Tried that. Removed that last 2 studs and the manifold goes on fine. I let the manifold sit on the end of the studs and tried screwing in the 2 I removed and they won't line up. I may try opening up the exhaust stud holes but the manifold was just coated and I'm trying to avoid breaking the coating if any way possible.
HiPSI's doesn't have a problem with hole sizes.... the studs fit the holes… he has a problem with hole locations...particularly the last two studs... and he said he doesn't want to damage the coating. So tell me smart ass... how are you going drill without damaging the coating?

Also, drilling the holes larger, maintains the same center … IF you’re going to do it… the hole needs to be offset to match the stud... therefore you'll need to grind it.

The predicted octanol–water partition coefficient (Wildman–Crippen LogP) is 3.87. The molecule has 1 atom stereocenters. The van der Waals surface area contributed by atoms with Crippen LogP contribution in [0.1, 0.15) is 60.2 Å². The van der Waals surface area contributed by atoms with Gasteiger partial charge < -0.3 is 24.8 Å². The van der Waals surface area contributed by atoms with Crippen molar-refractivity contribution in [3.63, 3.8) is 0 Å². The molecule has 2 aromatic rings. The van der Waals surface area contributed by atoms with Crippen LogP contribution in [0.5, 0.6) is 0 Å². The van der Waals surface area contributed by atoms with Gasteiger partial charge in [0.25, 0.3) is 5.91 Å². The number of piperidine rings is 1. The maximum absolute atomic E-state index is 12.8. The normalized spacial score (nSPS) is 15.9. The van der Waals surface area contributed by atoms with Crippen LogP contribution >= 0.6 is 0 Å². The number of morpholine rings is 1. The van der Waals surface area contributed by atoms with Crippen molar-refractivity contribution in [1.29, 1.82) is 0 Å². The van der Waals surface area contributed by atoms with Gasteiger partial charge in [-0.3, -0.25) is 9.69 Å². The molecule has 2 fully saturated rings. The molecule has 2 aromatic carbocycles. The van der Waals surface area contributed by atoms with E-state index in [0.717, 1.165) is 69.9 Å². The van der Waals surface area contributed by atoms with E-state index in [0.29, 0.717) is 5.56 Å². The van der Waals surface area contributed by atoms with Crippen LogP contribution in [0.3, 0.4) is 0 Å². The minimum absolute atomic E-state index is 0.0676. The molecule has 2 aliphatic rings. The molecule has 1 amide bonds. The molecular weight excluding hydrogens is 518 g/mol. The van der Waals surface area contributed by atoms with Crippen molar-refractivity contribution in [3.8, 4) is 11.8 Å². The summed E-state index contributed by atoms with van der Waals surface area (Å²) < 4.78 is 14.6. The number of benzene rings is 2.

I don't recommend doing either.... for the 5th time heating the manifold and many other parts before installing is the only way to put it on without the need to modify. I assure you 250F-350F degrees isn’t considered extreme exhaust temperatures…. It’s more than enough to move the manifold and it’s not going to shear off the studs.

Choritsu-shi
 

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So you use just a drill and some clamps… that’s it? Yeah right...
…in order to attempt drilling hardened stainless steel flanges I need a good low speed drill press
Ummm..... Hmmmm..... It seems you can't read. Maybe I'll highlight it for you, so it's really really simple for you.

Also, I prefer to use a drill and clamps when "drilling" out holes. A radial drill press would work just fine.
.
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did I hurt your feelings? Your background experience isn't an acceptable answer....
There is no way you could hurt my feelings over a computer buddy, but maybe you're feeling a little intimidated? I don't need acceptance, especially from you. :)